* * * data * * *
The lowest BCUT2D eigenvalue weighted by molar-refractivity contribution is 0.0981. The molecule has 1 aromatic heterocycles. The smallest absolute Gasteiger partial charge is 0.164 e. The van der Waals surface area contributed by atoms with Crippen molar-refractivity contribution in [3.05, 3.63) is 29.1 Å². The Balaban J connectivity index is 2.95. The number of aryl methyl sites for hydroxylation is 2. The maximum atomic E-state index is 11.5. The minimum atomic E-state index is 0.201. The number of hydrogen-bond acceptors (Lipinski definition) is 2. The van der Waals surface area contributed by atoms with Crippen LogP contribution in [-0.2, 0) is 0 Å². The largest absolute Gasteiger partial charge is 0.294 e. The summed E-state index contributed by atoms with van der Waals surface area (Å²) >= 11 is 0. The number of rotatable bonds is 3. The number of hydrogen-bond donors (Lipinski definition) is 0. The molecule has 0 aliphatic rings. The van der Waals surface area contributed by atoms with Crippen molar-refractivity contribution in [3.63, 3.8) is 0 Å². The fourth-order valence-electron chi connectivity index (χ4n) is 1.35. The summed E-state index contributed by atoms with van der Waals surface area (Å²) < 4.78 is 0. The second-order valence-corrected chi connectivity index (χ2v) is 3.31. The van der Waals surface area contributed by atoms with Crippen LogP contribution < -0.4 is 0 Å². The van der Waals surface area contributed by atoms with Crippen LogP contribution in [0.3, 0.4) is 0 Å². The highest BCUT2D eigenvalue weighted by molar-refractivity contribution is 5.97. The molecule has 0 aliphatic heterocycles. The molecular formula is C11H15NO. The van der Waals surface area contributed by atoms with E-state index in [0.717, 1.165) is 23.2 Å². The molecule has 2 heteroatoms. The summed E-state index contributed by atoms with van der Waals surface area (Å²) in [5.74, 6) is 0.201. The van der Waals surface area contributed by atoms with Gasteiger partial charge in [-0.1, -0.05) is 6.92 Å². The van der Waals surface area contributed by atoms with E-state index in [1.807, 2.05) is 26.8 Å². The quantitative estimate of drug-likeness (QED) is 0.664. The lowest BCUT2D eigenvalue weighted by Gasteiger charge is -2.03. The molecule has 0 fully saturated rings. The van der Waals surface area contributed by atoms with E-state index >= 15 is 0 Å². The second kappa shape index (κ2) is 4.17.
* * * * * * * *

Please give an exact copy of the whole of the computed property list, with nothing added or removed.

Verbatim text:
The lowest BCUT2D eigenvalue weighted by molar-refractivity contribution is 0.0981. The molecule has 1 aromatic heterocycles. The smallest absolute Gasteiger partial charge is 0.164 e. The van der Waals surface area contributed by atoms with Crippen molar-refractivity contribution in [3.05, 3.63) is 29.1 Å². The Balaban J connectivity index is 2.95. The number of aryl methyl sites for hydroxylation is 2. The maximum atomic E-state index is 11.5. The minimum atomic E-state index is 0.201. The number of hydrogen-bond acceptors (Lipinski definition) is 2. The van der Waals surface area contributed by atoms with Crippen LogP contribution in [-0.2, 0) is 0 Å². The largest absolute Gasteiger partial charge is 0.294 e. The summed E-state index contributed by atoms with van der Waals surface area (Å²) >= 11 is 0. The number of rotatable bonds is 3. The number of hydrogen-bond donors (Lipinski definition) is 0. The molecule has 0 aliphatic rings. The van der Waals surface area contributed by atoms with Crippen molar-refractivity contribution in [3.63, 3.8) is 0 Å². The fourth-order valence-electron chi connectivity index (χ4n) is 1.35. The summed E-state index contributed by atoms with van der Waals surface area (Å²) < 4.78 is 0. The second-order valence-corrected chi connectivity index (χ2v) is 3.31. The van der Waals surface area contributed by atoms with Crippen LogP contribution < -0.4 is 0 Å². The van der Waals surface area contributed by atoms with Crippen LogP contribution in [0.3, 0.4) is 0 Å². The highest BCUT2D eigenvalue weighted by molar-refractivity contribution is 5.97. The molecule has 0 aliphatic heterocycles. The molecular formula is C11H15NO. The van der Waals surface area contributed by atoms with E-state index in [0.717, 1.165) is 23.2 Å². The molecule has 2 heteroatoms. The summed E-state index contributed by atoms with van der Waals surface area (Å²) in [5.74, 6) is 0.201. The van der Waals surface area contributed by atoms with Gasteiger partial charge in [-0.1, -0.05) is 6.92 Å². The van der Waals surface area contributed by atoms with E-state index in [1.807, 2.05) is 26.8 Å². The quantitative estimate of drug-likeness (QED) is 0.664. The lowest BCUT2D eigenvalue weighted by Gasteiger charge is -2.03. The molecule has 0 fully saturated rings. The van der Waals surface area contributed by atoms with E-state index >= 15 is 0 Å². The second kappa shape index (κ2) is 4.17.